Lafarge, OMV, VERBUND and Borealis collaborate to capture and utilise carbon on industrial scale
Published by Emily Thomas,
Lafarge Zementwerke, a member of LafargeHolcim Group, OMV, VERBUND and Borealis are to co-sign a Memorandum of Understanding (MOU) for the joint planning and construction of a full-scale plant by 2030 to capture CO2 and process it into synthetic fuels, plastics or other chemicals. Climate neutrality, circularity and innovation in Austria are driven by establishing a cross sectoral value chain for carbon capture. This project will reduce emissions from cement production, establishing the greenhouse gas CO2 as a valuable raw material.
In the MOU, the leading industrial players Lafarge, OMV, VERBUND and Borealis agree on collaborating across industry sectors in the project ‘Carbon2ProductAustria’ (C2PAT). Its objective is to create a cross sectorial value chain and to operate a full-scale plant by 2030 which will eventually capture almost 100% of the annually emitted 700 000 tons of CO2 at Lafarge’s cement plant in Mannersdorf, Austria. The aim is to ultimately use the captured CO2 as a resource.
In combination with green hydrogen (from renewable energies) produced by VERBUND, the captured CO2 will be transformed by OMV to renewable based hydrocarbons, which, in turn can be used to produce renewable based fuels or be utilised by Borealis as a feedstock to manufacture value-add plastics.
"We are committed to leading the industry in reducing carbon emissions and shifting towards low-carbon construction. We have worked consistently and successfully on the reduction of the CO2 footprint of our cement plants, products and solutions. Ultimately, CO2-neutral cement production can only be possible with the implementation of breakthrough technologies, like Carbon Capture, which is why we have great expectations for the C2PAT project", Lafarge CEO, José Antonio Primo, points out.
New cross-sectoral value chains support the path from key industries towards climate neutrality
Given that C2PAT is implemented, the 700 000 tons of CO2 per year can be transformed into synthetic fuel by OMV. On top, the partners aim to investigate a truly circular approach: with Borealis being a key partner, the captured CO2 can be used for the production of renewable based, value-add plastics. These plastics are especially suited for recycling at the end of their lifetime, and with this, enable a nearly closed CO2 loop.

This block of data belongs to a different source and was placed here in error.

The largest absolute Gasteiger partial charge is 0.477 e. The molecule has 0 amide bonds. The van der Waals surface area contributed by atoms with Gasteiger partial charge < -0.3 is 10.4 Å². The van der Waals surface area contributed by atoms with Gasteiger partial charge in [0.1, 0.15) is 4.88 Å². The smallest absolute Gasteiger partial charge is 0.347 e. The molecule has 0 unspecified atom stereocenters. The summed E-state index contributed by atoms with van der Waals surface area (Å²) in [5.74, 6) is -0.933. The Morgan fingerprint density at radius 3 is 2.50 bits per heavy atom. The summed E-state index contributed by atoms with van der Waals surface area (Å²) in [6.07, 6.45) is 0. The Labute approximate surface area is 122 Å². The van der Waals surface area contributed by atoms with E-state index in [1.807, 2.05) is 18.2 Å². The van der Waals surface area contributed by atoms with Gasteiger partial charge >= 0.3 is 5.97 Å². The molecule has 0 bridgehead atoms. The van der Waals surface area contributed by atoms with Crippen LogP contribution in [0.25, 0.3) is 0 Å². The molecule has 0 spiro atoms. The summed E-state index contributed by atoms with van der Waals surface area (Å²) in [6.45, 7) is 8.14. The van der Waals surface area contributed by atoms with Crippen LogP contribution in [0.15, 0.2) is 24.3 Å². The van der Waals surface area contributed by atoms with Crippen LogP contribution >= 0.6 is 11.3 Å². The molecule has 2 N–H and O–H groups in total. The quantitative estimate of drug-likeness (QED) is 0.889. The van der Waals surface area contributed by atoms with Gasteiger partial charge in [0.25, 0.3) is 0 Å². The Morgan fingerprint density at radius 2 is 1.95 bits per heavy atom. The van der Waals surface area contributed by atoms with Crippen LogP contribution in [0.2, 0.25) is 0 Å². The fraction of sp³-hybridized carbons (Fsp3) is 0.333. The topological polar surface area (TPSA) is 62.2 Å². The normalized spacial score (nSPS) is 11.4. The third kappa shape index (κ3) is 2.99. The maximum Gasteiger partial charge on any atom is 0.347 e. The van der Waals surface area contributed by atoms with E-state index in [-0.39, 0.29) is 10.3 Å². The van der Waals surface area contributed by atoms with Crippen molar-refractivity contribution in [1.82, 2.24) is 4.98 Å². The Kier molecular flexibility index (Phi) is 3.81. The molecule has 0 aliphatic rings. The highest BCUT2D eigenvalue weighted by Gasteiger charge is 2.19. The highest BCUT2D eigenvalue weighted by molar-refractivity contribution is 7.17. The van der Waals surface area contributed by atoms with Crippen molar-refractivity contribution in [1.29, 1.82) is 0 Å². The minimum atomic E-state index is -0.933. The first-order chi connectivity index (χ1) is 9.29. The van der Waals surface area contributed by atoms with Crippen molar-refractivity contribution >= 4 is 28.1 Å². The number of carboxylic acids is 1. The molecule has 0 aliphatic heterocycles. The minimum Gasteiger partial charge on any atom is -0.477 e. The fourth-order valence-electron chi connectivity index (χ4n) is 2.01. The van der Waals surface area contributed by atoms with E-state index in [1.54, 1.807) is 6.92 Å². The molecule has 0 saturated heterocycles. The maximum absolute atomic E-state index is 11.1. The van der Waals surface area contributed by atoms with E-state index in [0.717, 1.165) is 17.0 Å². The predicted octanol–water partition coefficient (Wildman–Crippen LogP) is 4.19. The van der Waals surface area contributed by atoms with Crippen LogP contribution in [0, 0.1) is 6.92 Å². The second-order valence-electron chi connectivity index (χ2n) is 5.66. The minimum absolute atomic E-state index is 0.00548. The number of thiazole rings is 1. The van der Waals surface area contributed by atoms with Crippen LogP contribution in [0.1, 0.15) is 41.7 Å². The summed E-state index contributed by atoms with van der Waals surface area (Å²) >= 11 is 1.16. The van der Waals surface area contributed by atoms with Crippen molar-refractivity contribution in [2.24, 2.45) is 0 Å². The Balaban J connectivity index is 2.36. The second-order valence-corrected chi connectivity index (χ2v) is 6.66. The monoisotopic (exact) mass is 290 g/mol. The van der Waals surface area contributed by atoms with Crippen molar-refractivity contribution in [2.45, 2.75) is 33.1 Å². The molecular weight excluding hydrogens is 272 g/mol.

Green hydrogen as a means to decarbonise CO2-intensive industries
VERBUND, Austria’s largest electricity company, will supply the green hydrogen used to recycle the captured CO2: “Green hydrogen is produced when water is electrolysed using electricity from renewable sources. For the Carbon2ProductAustria-Project we will use green electricity from our renewable generation portfolio,” explains Michael Strugl, Deputy CEO VERBUND. “Green hydrogen offers huge potential for decarbonising CO2-intensive industrial processes. In order to reach our national and global climate goals we have to collaborate across sectors and join our efforts for decarbonisation and climate neutrality.”
Taking the next steps towards a Zero CO2 economy will require the right financial as well as favourable regulatory framework conditions The success of C2PAT will largely depend on whether the right financial and regulatory framework conditions are created both at the EU and Austrian national level.
With this collaboration, Lafarge, OMV, VERBUND and Borealis are showcasing an innovative and viable solution for the transformation towards a Zero CO2 economy in Europe.
Rainer Seele, OMV Chairman of the Executive Board and CEO: “Climate protection requires innovation and cooperation. With this project we aim to do both, and it shows that economic viability and climate protection go hand in hand based on new technologies. CO2 is not just a greenhouse gas that we have to reduce. It is also a valuable raw material from which we can produce synthetic fuels and feedstock for the chemical industry.”
Accelerating the transition from a linear to a circular economy to reduce CO2 emissions
“Circularity requires us to consider the whole system, and not default to the least change, linear option because it is more convenient,” comments Borealis CEO, Alfred Stern. “The plastics industry can be a powerful contributor to climate action, through materials replacement that reduces weight, by minimising food waste and by shifting to well-designed circularity that reduces CO2 emissions. We are excited to join forces with our industry partners on our mission to drive the change towards a Zero CO2 industry.”
Read the article online at: https://www.worldcement.com/europe-cis/30062020/lafarge-omv-verbund-and-borealis-collaborate-to-capture-and-utilise-carbon-on-industrial-scale/
You might also like
Opportunities & Challenges For UK Cement
Dr Diana Casey, Mineral Products Association, gives an overview on the current state of the British cement industry and what benefits and hurdles lie ahead for operators in the UK.